You might be forgiven for expecting that during the harvest season that prices for the things being harvested are lower than at times of the year when these crops are less commonly available. I expect that too.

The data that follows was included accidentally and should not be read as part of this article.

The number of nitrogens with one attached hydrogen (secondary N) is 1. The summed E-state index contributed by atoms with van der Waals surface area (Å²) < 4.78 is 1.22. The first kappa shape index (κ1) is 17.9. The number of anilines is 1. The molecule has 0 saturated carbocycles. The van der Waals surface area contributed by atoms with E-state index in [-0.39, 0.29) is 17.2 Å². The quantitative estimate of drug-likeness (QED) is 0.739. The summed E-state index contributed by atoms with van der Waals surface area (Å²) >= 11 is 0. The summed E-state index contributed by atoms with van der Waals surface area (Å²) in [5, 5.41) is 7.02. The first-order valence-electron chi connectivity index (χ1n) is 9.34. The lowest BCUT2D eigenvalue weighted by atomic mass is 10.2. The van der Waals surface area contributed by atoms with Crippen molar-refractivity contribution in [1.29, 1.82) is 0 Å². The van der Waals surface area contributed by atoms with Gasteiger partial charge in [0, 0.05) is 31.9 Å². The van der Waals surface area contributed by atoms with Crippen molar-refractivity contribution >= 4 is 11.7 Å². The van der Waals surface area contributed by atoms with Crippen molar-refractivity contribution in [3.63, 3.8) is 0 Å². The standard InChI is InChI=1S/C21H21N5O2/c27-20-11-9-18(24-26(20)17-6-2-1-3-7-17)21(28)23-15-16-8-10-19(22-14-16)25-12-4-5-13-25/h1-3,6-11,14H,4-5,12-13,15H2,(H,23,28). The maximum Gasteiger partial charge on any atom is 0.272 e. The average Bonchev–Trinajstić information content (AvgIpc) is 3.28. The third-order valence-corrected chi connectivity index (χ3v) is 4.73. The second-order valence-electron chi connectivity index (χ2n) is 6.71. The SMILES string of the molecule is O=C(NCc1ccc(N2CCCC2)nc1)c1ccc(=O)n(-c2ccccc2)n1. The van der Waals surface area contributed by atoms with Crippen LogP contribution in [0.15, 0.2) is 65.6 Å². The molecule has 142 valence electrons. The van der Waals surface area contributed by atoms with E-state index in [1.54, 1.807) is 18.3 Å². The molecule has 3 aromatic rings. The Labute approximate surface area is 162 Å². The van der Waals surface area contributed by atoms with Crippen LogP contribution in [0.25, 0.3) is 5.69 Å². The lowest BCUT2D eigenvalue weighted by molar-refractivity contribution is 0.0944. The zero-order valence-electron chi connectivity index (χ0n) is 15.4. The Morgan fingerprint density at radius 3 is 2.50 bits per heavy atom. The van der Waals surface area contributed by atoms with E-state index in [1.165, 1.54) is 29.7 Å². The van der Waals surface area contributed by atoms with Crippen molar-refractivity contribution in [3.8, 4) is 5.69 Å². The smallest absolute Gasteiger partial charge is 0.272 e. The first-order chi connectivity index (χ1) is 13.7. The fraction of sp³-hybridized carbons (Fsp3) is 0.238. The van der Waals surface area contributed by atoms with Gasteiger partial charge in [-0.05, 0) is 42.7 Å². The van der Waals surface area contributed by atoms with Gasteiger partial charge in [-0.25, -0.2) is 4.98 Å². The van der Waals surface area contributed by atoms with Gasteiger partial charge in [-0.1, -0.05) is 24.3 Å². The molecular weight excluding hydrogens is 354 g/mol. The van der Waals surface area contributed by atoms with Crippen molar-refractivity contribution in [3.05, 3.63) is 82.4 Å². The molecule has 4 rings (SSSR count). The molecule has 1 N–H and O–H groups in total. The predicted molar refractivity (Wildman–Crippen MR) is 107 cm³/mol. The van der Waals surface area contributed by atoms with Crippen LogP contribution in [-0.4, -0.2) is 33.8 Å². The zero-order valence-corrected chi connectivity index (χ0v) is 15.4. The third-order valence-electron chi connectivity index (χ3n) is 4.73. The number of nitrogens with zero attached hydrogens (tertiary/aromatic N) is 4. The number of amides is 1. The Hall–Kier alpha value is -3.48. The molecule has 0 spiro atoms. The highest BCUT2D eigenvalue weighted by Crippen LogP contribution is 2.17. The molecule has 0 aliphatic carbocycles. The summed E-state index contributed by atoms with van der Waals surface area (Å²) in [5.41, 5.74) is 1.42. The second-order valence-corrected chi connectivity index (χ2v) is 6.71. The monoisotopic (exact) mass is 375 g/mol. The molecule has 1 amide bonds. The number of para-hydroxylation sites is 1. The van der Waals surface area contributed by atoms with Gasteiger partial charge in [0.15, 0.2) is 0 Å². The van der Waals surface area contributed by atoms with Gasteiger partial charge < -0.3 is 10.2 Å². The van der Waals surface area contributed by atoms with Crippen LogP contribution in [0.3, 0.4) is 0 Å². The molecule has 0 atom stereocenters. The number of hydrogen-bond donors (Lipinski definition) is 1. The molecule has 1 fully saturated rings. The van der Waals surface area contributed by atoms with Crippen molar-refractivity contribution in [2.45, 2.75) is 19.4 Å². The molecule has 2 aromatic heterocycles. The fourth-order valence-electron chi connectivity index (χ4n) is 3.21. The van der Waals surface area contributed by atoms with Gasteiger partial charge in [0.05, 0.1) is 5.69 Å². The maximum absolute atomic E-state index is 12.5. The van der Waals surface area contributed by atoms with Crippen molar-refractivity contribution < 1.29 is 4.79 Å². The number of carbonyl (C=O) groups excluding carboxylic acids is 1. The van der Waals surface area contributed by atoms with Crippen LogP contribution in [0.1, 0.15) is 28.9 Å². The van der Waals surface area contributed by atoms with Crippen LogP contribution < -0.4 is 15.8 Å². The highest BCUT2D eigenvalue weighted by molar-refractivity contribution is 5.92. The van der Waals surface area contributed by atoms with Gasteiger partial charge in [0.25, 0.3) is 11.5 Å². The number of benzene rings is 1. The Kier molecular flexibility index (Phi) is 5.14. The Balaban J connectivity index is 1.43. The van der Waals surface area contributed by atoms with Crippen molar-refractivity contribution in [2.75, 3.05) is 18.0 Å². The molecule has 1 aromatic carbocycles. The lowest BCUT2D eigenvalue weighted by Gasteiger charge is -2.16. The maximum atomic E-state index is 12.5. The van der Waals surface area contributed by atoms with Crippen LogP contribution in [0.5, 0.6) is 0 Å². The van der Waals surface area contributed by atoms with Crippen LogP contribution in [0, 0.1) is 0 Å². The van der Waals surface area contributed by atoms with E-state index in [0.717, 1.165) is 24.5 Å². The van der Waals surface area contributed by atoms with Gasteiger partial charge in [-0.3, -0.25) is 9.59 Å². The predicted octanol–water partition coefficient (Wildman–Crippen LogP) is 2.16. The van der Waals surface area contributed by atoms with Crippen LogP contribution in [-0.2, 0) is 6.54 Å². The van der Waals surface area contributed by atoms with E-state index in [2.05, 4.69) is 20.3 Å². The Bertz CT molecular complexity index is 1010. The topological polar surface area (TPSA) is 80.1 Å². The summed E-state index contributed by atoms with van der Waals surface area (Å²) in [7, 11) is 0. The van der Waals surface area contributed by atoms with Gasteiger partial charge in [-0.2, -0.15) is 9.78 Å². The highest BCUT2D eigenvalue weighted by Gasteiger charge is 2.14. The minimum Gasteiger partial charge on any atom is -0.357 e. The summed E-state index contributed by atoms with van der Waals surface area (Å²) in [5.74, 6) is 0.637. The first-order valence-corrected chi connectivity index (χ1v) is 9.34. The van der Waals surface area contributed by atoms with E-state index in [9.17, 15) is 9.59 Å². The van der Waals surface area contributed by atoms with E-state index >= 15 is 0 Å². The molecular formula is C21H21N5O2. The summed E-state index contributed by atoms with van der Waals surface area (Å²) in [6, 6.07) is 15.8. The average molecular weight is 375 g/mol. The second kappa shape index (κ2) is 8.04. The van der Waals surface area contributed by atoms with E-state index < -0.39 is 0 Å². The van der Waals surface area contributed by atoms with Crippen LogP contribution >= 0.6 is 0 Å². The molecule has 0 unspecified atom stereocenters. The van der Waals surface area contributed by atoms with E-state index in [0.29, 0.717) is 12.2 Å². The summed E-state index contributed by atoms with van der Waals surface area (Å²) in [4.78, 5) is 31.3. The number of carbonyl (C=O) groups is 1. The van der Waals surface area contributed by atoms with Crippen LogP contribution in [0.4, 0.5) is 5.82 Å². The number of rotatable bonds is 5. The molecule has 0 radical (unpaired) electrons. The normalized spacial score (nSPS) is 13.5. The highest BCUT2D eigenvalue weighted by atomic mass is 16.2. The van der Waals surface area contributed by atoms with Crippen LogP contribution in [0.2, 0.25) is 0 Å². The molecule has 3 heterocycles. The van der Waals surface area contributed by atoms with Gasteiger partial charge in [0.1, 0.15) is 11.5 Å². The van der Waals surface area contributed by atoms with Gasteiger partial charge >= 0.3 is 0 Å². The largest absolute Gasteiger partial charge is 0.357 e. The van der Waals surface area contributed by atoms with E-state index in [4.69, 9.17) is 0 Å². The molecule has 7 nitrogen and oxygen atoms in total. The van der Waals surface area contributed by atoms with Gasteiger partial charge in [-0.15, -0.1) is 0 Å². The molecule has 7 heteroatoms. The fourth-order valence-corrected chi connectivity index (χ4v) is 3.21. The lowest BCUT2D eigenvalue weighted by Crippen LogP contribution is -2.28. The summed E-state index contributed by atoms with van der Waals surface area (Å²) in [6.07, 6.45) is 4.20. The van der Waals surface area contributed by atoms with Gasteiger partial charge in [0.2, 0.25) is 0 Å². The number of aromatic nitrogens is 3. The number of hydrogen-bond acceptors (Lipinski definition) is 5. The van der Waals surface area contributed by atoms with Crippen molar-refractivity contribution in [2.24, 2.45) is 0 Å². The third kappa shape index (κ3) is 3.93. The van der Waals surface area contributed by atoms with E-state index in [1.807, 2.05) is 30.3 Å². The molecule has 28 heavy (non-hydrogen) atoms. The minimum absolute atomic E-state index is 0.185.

So here is a little question for my students. If you go to Wegmans and buy a small can of pumpkins in May or June, you are likely to pay just a few cents for the equivalent of a small pumpkin. But when our family took a trip out to Pumpkinville farms the other day (you know those kind of places where you can feed goats, take tractor rides, eat cider donuts, and even pick pumpkins), you would have noticed that prices for very small pumpkins were around $4.00 and for larger pumpkins (by no means the Great Pumpkin) were around $12.00. I thought that your economics textbook taught you that when the supply of pumpkins increases, pumpkin prices should fall. This is an indirect way of stating that demand curves slope downward. But clearly, at Pumpkinville and all of the other pretty farms we passed along the roadside, there was an abundance of pumpkins, all selling at prices higher than I think I recall seeing in Wegmans a few months ago. What is going on?